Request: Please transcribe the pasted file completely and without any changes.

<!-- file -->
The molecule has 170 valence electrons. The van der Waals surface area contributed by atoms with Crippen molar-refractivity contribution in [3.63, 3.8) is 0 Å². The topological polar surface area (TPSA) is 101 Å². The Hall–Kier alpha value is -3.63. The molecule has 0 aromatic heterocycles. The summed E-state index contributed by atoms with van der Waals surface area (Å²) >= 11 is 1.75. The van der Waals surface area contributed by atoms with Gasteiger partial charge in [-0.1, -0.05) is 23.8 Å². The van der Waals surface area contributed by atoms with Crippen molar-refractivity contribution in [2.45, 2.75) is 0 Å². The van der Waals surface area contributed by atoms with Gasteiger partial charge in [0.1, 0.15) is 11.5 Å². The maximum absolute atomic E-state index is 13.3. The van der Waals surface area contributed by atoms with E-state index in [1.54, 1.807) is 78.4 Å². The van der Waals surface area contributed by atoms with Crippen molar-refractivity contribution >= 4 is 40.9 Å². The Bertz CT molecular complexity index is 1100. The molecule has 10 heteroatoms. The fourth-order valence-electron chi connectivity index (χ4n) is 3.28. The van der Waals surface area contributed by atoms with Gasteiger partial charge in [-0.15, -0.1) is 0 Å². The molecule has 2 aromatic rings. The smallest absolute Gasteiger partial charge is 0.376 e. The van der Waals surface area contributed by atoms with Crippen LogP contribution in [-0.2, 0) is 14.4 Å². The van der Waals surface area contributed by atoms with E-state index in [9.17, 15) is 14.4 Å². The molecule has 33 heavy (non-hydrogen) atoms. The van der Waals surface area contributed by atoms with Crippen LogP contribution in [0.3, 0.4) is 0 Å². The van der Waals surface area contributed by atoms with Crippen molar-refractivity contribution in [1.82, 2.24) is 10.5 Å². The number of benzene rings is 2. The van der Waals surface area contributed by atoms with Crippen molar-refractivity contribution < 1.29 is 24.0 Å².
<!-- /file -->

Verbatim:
The molecule has 170 valence electrons. The van der Waals surface area contributed by atoms with Crippen molar-refractivity contribution in [3.63, 3.8) is 0 Å². The topological polar surface area (TPSA) is 101 Å². The Hall–Kier alpha value is -3.63. The molecule has 0 aromatic heterocycles. The summed E-state index contributed by atoms with van der Waals surface area (Å²) >= 11 is 1.75. The van der Waals surface area contributed by atoms with Gasteiger partial charge in [-0.1, -0.05) is 23.8 Å². The van der Waals surface area contributed by atoms with Crippen molar-refractivity contribution in [2.45, 2.75) is 0 Å². The van der Waals surface area contributed by atoms with Gasteiger partial charge in [0.1, 0.15) is 11.5 Å². The maximum absolute atomic E-state index is 13.3. The van der Waals surface area contributed by atoms with E-state index in [1.54, 1.807) is 78.4 Å². The van der Waals surface area contributed by atoms with Crippen molar-refractivity contribution >= 4 is 40.9 Å². The Bertz CT molecular complexity index is 1100. The molecule has 10 heteroatoms. The fourth-order valence-electron chi connectivity index (χ4n) is 3.28. The van der Waals surface area contributed by atoms with Gasteiger partial charge in [-0.15, -0.1) is 0 Å². The molecule has 2 aromatic rings. The smallest absolute Gasteiger partial charge is 0.376 e. The van der Waals surface area contributed by atoms with Crippen LogP contribution in [-0.2, 0) is 14.4 Å². The van der Waals surface area contributed by atoms with E-state index in [9.17, 15) is 14.4 Å². The molecule has 33 heavy (non-hydrogen) atoms. The van der Waals surface area contributed by atoms with Crippen LogP contribution in [0.3, 0.4) is 0 Å². The van der Waals surface area contributed by atoms with Crippen molar-refractivity contribution in [1.82, 2.24) is 10.5 Å². The number of benzene rings is 2. The van der Waals surface area contributed by atoms with Crippen molar-refractivity contribution < 1.29 is 24.0 Å².